Editor in Chief: Moh. Reza Huwaida Tuesday, April 13th, 2021

The Contour of Peace Talks

The active role of the United Nations and regional stakeholders, including Russia and Pakistan, in the Afghan peace process will carry increasing significance. Formation of regional and international consensus is highly crucial. A chain of events in the last two weeks or so tend to trigger multilateral efforts and broker the stalled intra Afghan dialogue appear to add momentum to the peace process.
If a new version of peace plan mentioned in a letter written to President Mohammad Ashraf Ghani by US Secretary of State Antony Blinken and the recent visit of US Defense Secretary Lyold Austin to Kabul reflect impatience on the part of the Biden administration to wrap up the US longest war, the Taliban and the Afghan government are in an opposite direction as far as giving a new shape to the Doha agreement is concerned. The Afghan officials still are unwilling to talk about an interim government.
The United States has widened the circle of the peace process with taking on board the United Nations, Turkey, Russia, Iran, Pakistan and India as a multi-stakeholder approach for peace in the country.
The US supported Moscow conference on Afghanistan and urged Turkey to take a similar move by inviting regional stakeholders for an effective brainstorming session to help prevent the surge of violence.
Washington subscribes to concerns and alarms raised by the Department of Defense and some circles in the Congress that the US military pullout from Afghanistan by following the deadline mentioned in Doha agreement will create a dangerous vacuum which can be filled in by the Taliban and other terrorist networks.
The people of Afghanistan have two main concerns: First, the withdrawal of US forces from Afghanistan, despite the stalled peace talks and escalated violence, will deteriorate the security situation since the Taliban are widely engaged in violence and bloodshed. Second, if the peace talks do not bear the desired result and the negotiating sides do not reach peace accord, the level of violence will increase.
The Taliban have rejected the proposal of President Ghani to hold early presidential elections, because it will be understandable for the Taliban that a group which was involved in spilling the blood of the people, including women and children, will not win through elections and will have no social reputation.
Although the Biden administration is seeking to accelerate the peace process, Afghans are still not hopeful and optimistic about the outcome.
Afghans are still not confident if regional stakeholders, including Pakistan, will put its weight behind the peace process sincerely and pressure the Taliban leadership to exercise goodwill in the talks and stop killing the people. On the other hand, it is believed that the Moscow conference, the ‘Heart of Asia Conference’ in Dushanbe under the ‘Istanbul Process’ on Afghanistan and subsequent events related to inter and intra-Afghan dialogue may not yield positive results unless a multi-stakeholder approach is applied sincerely by the concerned parties. To put it succinctly, unless the Taliban reduce violence, efforts made outside and inside the country for peace process are unlikely to yield positive results.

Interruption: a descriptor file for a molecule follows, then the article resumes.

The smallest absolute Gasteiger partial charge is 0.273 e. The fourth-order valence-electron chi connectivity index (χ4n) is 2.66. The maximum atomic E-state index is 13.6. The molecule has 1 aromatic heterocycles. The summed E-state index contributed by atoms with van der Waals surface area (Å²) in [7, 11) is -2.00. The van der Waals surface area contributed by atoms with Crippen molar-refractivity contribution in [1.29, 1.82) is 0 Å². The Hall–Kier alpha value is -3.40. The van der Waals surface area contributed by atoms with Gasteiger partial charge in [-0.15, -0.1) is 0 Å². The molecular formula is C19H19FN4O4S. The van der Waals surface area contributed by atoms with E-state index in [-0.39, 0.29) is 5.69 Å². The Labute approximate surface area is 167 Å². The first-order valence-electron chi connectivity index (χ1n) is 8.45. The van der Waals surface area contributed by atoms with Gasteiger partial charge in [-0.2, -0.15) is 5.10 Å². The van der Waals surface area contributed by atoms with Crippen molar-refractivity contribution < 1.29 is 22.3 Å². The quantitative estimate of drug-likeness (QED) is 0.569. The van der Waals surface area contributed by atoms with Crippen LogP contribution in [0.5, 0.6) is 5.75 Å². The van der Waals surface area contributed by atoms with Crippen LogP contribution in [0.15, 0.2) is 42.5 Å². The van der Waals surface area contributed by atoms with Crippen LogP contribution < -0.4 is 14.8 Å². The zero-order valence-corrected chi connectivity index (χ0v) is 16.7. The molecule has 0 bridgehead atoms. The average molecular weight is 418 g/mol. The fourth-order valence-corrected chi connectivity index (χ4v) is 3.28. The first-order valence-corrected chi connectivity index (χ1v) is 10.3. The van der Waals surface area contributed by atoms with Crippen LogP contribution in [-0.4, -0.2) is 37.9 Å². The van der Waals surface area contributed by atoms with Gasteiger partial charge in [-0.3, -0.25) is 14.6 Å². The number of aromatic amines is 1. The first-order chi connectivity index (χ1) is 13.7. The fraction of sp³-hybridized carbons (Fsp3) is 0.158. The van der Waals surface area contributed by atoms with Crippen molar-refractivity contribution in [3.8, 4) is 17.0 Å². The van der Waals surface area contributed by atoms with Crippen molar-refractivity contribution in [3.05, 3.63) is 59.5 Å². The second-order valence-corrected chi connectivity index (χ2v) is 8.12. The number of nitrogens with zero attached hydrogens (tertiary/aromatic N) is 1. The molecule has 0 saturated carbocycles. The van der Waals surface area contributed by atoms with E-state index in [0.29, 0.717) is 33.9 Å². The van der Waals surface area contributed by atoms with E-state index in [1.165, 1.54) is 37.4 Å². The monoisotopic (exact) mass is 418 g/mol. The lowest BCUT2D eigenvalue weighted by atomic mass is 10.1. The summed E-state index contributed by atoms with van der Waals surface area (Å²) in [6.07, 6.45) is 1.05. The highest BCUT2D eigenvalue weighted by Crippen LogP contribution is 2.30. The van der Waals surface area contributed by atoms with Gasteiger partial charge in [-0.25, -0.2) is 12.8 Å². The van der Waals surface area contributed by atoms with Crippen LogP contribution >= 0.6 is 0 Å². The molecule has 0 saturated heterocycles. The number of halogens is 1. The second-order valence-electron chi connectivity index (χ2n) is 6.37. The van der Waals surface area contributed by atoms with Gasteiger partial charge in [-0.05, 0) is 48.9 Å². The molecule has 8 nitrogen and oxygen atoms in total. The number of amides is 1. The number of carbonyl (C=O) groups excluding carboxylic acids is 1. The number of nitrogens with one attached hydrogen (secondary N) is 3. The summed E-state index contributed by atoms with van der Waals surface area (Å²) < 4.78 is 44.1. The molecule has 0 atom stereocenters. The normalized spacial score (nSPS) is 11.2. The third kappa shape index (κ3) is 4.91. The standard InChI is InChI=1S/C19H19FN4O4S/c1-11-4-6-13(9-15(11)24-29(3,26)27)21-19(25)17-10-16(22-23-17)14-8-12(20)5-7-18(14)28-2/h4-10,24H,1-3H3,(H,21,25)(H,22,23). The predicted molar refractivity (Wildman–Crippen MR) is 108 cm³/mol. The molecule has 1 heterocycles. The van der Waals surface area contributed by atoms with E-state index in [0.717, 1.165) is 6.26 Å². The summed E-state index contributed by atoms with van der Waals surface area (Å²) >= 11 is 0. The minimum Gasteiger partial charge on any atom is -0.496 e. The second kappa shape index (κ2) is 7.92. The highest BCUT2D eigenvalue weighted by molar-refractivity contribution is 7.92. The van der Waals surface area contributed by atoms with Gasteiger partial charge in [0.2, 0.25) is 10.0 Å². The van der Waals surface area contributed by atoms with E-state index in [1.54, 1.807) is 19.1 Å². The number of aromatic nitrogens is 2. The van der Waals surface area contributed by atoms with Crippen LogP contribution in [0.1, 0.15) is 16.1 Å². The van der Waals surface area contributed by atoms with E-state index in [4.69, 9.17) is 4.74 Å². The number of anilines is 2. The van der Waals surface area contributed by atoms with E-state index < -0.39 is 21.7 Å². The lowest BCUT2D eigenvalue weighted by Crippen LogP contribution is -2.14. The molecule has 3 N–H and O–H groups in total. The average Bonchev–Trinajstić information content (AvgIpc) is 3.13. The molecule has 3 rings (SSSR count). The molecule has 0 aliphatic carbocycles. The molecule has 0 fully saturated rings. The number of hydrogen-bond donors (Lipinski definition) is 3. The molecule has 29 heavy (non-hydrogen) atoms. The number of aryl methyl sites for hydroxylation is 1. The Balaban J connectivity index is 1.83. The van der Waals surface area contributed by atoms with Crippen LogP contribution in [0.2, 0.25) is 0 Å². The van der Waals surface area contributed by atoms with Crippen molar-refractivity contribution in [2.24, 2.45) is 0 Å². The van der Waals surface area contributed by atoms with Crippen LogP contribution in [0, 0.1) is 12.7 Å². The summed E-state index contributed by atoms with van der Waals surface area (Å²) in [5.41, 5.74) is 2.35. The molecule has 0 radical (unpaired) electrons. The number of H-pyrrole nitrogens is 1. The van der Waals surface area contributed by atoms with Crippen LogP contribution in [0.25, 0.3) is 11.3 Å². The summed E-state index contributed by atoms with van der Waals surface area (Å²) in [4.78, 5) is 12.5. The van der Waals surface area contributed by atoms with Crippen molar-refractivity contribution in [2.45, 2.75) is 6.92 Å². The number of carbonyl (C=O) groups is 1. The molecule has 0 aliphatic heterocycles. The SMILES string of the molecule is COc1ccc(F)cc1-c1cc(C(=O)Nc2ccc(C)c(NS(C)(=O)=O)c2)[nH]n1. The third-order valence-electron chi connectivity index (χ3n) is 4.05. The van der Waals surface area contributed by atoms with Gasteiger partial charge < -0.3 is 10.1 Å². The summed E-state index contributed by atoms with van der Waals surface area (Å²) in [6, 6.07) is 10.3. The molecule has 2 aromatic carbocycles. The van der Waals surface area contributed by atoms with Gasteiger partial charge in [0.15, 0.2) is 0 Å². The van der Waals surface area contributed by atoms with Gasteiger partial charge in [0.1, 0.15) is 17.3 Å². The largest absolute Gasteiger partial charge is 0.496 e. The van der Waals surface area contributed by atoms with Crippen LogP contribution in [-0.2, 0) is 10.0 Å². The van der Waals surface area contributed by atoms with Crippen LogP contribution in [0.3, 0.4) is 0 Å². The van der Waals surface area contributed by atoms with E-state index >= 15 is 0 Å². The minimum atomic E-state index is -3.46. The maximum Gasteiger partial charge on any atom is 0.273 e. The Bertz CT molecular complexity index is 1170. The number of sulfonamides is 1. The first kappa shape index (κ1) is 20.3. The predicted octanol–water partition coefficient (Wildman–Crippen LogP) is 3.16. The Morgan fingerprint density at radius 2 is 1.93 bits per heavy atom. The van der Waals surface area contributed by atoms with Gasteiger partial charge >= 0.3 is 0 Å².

If the Taliban reduce violence, the ground for agreement will be paved and a sense of hope and trust will be created in public air. Hence, the regional and global stakeholders have to pressure the Taliban to reduce violence. Earlier, the Taliban political spokesperson Mohammad Naeem Wardak said that the Taliban discussed a 90-day reduction in violence with the United States, which yet to be agreed on.
It indicates that the Taliban will agree to reduce violence, which will be a good move if they do not seek greater concessions in return.
Afghans have persistently called on the Taliban group to declare ceasefire, which is also still on the top agenda of the republic negotiating team.
Regional and global stakeholders have to pressure the Taliban to reduce violence and start the Doha talks soon. Meanwhile, the international community should give assurance that the Taliban will adhere to the agreement, once it is signed between the Taliban and the Afghan government.
In short, the Taliban group, which still continue their militancy on a large scale, have to declare ceasefire and honor their commitment with the United States and show flexibility at the negotiating table with the Afghan government. In such a case, hope and trust will emerge and the talks may bear the desired result. That is, the Taliban have to build trust and prove their goodwill, if they have, through reduction in violence.